Mabaruma solar farm among gov’t $1B renewable projects

- tax exemptions to incentivize clean energy, recycling

Government has set aside close to $1 billion in the 2017 budget for renewable energy and energy efficiency projects, which will include a large-scale solar farm at Mabaruma, according to Finance Minister Winston Jordan, who also announced plans to grant a range of tax exemptions for clean energy and recycling ventures.

Jordan made the disclosure during his three-hour-long presentation on the proposed budget in the National Assembly, where he said government would design a Green State Development Plan as part of its effort to create a green economy.

According to the minister, the government has made a budgetary allocation of almost $1 billion to implement a series of renewable energy and energy efficiency projects, following the charge given by President David Granger for the public sector to lead the way in transitioning towards greater renewable energy use.

He said these interventions, to be channelled through and managed by the Guyana Energy Agency, will include the installation of the first solar farm, on a large scale, in Mabaruma, which has been budgeted at $264 million.

Finance Minister Winston Jordan arrives at the Public Buildings for yesterday’s budget presentation. (Photo by Keno George)
Finance Minister Winston Jordan arrives at the Public Buildings for yesterday’s budget presentation. (Photo by Keno George)

Jordan explained that when operational, the 400 kilowatt solar farm will afford an additional 17 hours of electricity to the 3,000 residents of Mabaruma. Furthermore, he said government has also advanced the pursuit of additional solar farms with a capacity of 800 kilowatts at Lethem, 400 kilowatts at Mahdia, and 1.5 megawatts at Bartica.  “To complement public sector investment, the Government will be granting a one-off tax holiday of two years for corporation tax to importers of items for wind and solar energy investments, and for investors in water treatment, waste disposal, and recycling facilities,” he said, while adding that these interventions, when finalized, will significantly improve the lives of people, especially those in the hinterland, by incentivizing behavioural change, boosting investor confidence, and ensuring energy reliability.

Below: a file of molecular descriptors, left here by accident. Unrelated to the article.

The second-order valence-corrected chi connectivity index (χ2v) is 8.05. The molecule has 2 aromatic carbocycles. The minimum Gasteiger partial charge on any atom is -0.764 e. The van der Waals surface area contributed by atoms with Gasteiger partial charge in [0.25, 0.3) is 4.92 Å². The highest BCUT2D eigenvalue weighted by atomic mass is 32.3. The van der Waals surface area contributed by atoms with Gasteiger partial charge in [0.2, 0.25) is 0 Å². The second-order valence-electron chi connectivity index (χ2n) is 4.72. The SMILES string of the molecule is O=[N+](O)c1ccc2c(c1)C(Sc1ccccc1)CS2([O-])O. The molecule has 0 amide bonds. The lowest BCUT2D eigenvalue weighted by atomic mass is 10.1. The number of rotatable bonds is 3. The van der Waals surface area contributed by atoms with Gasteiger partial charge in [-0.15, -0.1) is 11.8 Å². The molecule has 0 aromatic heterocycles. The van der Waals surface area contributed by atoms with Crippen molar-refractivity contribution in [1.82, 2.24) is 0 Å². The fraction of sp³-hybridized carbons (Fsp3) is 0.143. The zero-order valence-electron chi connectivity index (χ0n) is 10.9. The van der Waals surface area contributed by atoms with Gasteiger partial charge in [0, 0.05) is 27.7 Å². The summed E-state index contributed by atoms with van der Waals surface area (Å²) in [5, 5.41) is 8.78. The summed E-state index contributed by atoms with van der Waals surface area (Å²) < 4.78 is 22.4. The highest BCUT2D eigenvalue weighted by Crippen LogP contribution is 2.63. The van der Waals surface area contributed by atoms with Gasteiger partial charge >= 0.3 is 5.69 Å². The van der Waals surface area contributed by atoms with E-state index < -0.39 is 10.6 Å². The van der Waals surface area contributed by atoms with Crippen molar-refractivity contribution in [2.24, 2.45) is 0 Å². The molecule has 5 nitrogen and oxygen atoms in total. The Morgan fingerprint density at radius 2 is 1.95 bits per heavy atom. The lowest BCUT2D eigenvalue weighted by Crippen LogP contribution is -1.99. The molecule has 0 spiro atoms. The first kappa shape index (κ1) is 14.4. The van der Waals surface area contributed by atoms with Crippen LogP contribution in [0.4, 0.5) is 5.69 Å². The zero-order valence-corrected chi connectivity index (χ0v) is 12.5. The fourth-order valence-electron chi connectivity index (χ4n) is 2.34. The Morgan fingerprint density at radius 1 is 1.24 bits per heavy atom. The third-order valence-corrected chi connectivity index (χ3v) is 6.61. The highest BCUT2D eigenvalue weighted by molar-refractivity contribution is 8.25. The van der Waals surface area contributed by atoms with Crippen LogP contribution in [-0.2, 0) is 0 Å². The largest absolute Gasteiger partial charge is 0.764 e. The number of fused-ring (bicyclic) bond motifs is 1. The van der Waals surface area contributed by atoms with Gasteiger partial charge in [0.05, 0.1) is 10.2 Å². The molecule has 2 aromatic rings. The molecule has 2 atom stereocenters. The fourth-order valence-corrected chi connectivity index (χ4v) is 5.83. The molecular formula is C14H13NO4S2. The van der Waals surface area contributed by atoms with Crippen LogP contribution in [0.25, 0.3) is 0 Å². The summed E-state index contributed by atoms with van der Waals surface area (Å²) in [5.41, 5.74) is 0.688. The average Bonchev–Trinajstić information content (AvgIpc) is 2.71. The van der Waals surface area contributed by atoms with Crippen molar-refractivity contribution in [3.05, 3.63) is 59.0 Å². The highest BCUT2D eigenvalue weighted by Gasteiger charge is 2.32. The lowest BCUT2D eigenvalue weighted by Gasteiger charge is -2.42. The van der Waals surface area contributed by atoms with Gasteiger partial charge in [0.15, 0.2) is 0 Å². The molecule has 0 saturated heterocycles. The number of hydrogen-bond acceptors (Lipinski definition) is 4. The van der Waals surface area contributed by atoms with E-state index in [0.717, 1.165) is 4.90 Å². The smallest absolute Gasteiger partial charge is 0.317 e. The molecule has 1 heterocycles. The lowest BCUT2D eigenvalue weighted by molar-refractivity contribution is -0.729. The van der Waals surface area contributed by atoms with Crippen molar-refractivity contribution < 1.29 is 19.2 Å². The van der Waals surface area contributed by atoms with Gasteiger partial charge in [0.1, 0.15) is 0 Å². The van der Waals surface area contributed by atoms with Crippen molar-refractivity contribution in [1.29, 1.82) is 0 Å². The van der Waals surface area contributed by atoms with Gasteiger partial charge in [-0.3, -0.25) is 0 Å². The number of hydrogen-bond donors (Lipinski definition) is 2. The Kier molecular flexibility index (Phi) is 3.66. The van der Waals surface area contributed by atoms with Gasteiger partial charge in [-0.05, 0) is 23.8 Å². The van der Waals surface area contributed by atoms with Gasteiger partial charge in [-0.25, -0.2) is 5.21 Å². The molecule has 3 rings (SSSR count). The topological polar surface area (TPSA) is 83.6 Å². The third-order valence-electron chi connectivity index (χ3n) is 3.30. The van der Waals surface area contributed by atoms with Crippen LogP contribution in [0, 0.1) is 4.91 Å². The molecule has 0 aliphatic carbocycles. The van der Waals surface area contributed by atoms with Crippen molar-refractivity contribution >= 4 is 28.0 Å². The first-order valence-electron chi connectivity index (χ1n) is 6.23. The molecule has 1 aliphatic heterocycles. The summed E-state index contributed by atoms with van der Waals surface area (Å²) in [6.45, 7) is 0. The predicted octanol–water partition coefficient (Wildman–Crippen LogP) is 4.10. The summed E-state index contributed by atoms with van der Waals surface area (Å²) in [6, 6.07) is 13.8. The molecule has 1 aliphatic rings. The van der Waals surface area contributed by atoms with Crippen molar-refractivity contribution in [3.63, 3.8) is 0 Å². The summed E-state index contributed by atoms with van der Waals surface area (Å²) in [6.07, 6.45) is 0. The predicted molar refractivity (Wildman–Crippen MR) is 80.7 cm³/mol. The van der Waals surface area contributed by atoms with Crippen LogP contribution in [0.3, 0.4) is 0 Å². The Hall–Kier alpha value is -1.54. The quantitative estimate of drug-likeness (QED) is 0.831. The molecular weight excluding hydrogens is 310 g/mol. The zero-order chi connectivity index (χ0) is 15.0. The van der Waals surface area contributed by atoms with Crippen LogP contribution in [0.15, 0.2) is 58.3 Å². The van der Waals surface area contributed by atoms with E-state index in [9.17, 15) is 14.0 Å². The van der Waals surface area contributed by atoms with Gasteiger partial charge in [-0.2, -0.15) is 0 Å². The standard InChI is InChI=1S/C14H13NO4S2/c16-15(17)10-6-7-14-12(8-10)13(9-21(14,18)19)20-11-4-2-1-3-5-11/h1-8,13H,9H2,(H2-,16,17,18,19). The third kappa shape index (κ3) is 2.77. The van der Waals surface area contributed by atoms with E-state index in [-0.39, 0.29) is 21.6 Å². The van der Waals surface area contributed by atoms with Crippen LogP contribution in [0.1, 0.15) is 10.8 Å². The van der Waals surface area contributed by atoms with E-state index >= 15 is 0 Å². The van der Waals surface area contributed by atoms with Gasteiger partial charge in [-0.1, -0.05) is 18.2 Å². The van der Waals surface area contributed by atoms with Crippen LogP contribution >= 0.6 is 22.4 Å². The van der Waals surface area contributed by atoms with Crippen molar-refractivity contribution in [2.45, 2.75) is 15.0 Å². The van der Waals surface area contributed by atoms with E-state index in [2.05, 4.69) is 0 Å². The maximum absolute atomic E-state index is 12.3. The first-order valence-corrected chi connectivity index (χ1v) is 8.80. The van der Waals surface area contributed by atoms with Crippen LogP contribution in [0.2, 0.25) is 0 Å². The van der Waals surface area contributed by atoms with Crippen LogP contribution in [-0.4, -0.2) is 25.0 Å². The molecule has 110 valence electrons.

Jordan also mentioned the planned installation of solar photovoltaic (PV) systems on the rooftops of 64 government buildings. He said with a combined installed capacity of 1.36 megawatts (MW), these installations will result in annual energy savings of 1.86 gigawatt hours (GWh) or 1,200 barrels of oil equivalent per year; annual cost savings of approximately $140 million; and environmental benefits in the form of avoided carbon dioxide emissions of about 1,116 tonnes per year.

According to Jordan, government’s energy efficiency programme will involve, also, the replacement of inefficient lights and the installation of 10,427 light-emitting diode (LED) lamps and 3,766 occupancy sensors in government buildings, as well as 360 energy efficient outdoor lights. This intervention, he told the House, will result in annual energy savings of 0.93 GWh or 600 barrels of oil equivalent, with an estimated annual cost savings of $54 million, and avoided carbon dioxide emissions of 558 tonnes per year.

“Mr Speaker, overall, the renewable energy and energy efficiency interventions in 2017 will result in annual energy savings of approximately 2.8 GWh or 1,800 barrels of oil equivalent per year and an annual cost saving of approximately $193 million, and avoided carbon dioxide emissions of 1,674 tonnes per year. The simple payback period would be approximately 5.2 years, based on the combined investment cost,” he said.

In 2017, Jordan added, government will also consider utilizing the balance of the current Japanese Non Project Grant Aid facility to the private sector to procure 5,000 energy efficient street lamps. This endeavour, he said, will result in the replacement of the existing inefficient 250 W street lights with 120 W LED street lamps, resulting in energy savings of about $158 million annually, with other benefits such as a reduction in power demand of about 0.7 MW and environmental benefits of about 2,000 tonnes carbon dioxide emissions per year avoided.  Based on the annual energy savings, this investment in energy efficiency will have a simple payback of less than 2 years, he explained.